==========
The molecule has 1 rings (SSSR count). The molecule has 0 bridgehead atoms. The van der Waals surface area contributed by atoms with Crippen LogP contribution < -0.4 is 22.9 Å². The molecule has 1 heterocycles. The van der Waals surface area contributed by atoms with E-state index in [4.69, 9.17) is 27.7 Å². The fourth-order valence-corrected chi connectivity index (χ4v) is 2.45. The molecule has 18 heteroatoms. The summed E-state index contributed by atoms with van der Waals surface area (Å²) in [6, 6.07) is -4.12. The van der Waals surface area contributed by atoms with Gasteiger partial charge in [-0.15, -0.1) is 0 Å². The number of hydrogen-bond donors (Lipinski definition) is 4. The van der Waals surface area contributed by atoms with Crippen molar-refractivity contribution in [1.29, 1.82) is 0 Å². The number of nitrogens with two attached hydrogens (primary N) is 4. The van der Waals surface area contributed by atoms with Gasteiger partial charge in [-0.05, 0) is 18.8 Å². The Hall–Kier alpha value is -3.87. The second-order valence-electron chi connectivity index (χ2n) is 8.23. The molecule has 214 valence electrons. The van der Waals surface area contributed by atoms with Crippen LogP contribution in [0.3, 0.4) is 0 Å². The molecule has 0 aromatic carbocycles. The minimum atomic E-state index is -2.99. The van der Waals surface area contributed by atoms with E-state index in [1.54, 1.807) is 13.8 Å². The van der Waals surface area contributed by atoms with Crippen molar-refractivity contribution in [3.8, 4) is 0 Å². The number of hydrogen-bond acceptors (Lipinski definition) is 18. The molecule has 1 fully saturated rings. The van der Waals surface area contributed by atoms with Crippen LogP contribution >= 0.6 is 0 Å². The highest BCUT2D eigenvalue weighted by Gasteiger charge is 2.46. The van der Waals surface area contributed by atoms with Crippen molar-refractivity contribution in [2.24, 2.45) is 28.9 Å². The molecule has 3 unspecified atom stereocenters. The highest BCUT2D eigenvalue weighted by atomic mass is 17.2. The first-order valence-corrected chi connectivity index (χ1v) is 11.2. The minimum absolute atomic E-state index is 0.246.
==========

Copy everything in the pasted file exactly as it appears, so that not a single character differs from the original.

The molecule has 1 rings (SSSR count). The molecule has 0 bridgehead atoms. The van der Waals surface area contributed by atoms with Crippen LogP contribution < -0.4 is 22.9 Å². The molecule has 1 heterocycles. The van der Waals surface area contributed by atoms with E-state index in [4.69, 9.17) is 27.7 Å². The fourth-order valence-corrected chi connectivity index (χ4v) is 2.45. The molecule has 18 heteroatoms. The summed E-state index contributed by atoms with van der Waals surface area (Å²) in [6, 6.07) is -4.12. The van der Waals surface area contributed by atoms with Gasteiger partial charge in [-0.15, -0.1) is 0 Å². The number of hydrogen-bond donors (Lipinski definition) is 4. The van der Waals surface area contributed by atoms with Crippen molar-refractivity contribution in [1.29, 1.82) is 0 Å². The number of nitrogens with two attached hydrogens (primary N) is 4. The van der Waals surface area contributed by atoms with Gasteiger partial charge in [-0.05, 0) is 18.8 Å². The Hall–Kier alpha value is -3.87. The second-order valence-electron chi connectivity index (χ2n) is 8.23. The molecule has 214 valence electrons. The van der Waals surface area contributed by atoms with Crippen LogP contribution in [0.3, 0.4) is 0 Å². The molecule has 0 aromatic carbocycles. The minimum atomic E-state index is -2.99. The van der Waals surface area contributed by atoms with E-state index in [1.54, 1.807) is 13.8 Å². The van der Waals surface area contributed by atoms with Crippen molar-refractivity contribution in [3.8, 4) is 0 Å². The number of hydrogen-bond acceptors (Lipinski definition) is 18. The molecule has 1 fully saturated rings. The van der Waals surface area contributed by atoms with Crippen LogP contribution >= 0.6 is 0 Å². The highest BCUT2D eigenvalue weighted by Gasteiger charge is 2.46. The van der Waals surface area contributed by atoms with Crippen molar-refractivity contribution in [2.24, 2.45) is 28.9 Å². The molecule has 3 unspecified atom stereocenters. The highest BCUT2D eigenvalue weighted by atomic mass is 17.2. The first-order valence-corrected chi connectivity index (χ1v) is 11.2. The minimum absolute atomic E-state index is 0.246.